By September 1941 the international situation looked quite bleak for the world but quite positive for Germany. As is noted in the play, by September 1941 the German Reich had reached its greatest extent of the war. Most of continental Europe was under Nazi occupation, German panzer divisions were plunging into Soviet Russia, and the United States was still officially neutral. Heisenberg had learned from his German co-workers that an atomic bomb was not just a theoretical possibility but that it could indeed become a practical reality. If the war ended with the German Army in place, or if it bogged down in a protracted conflict, as had happened in World War I, it was easy to suppose that the United States would have enough time and resources to catch up with German researchers and to build a nuclear weapon, which they or other Allied forces might well use or threaten to use on Germany. In a memoir of her late husband, Mrs. Heisenberg wrote that throughout the war her husband "constantly tortured himself" with the thought that the better equipped Allies might build the bomb and use it on Germany.14 At the same time, Heisenberg probably knew already or strongly suspected that Bohr was in contact with Allied scientists through underground sources.

So, What was Heisenberg trying to tell Bohr during this meeting, and what did he want from Bohr? The broader historical setting and a fuller appreciation of Heisenberg’s outlook and relationship to the war and to fission research-- all of which I could only briefly outline here--strongly suggest that he wanted, first, to convince Bohr that the seemingly inevitable German victory would not be so bad for Europe after all. The alternative, as Heisenberg later noted to his horrified Dutch colleagues,was a Europe ruled by the Soviet Union. Having witnessed a traumatic Soviet revolution in Bavaria as a teenager, Heisenberg always considered Soviet domination an even worse evil than Nazi domination.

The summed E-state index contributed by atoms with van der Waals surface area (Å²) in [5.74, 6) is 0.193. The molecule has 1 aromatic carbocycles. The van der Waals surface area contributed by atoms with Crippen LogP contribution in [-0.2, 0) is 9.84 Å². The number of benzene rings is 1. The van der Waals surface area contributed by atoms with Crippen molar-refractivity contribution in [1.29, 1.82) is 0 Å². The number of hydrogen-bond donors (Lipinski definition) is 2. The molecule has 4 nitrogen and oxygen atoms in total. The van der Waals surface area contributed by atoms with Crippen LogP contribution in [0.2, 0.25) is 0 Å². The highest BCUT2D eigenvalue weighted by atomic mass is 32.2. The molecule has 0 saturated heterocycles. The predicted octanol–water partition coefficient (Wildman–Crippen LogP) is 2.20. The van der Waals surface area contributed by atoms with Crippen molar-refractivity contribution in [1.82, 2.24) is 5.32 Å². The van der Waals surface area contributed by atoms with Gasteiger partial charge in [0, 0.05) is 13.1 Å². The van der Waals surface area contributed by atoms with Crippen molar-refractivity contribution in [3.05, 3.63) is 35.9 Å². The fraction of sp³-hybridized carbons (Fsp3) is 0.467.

Second, what he apparently wanted from Bohr was for Bohr to use his influence to prevent Allied scientists, who were surely far behind the Germans, from working toward building a bomb that could be used against Germany.

Bohr to his credit immediately sensed Heisenberg’s intentions and broke off the conversation. Heisenberg returned home to Germany intent on continuingfission research. Heisenberg had already resigned himself to the march of events, and events after the visit to Bohr now appeared to be marching toward a possible nuclear war, regardless of what he may or may not have wanted. In an unpublished letter written to a Leipzig colleague, a historian of the middle ages, written just one week after his return to Germany, Heisenberg alluded to a capability to destroy the world that appears very much to be a veiled reference to the inevitable possession of nuclear weaponry: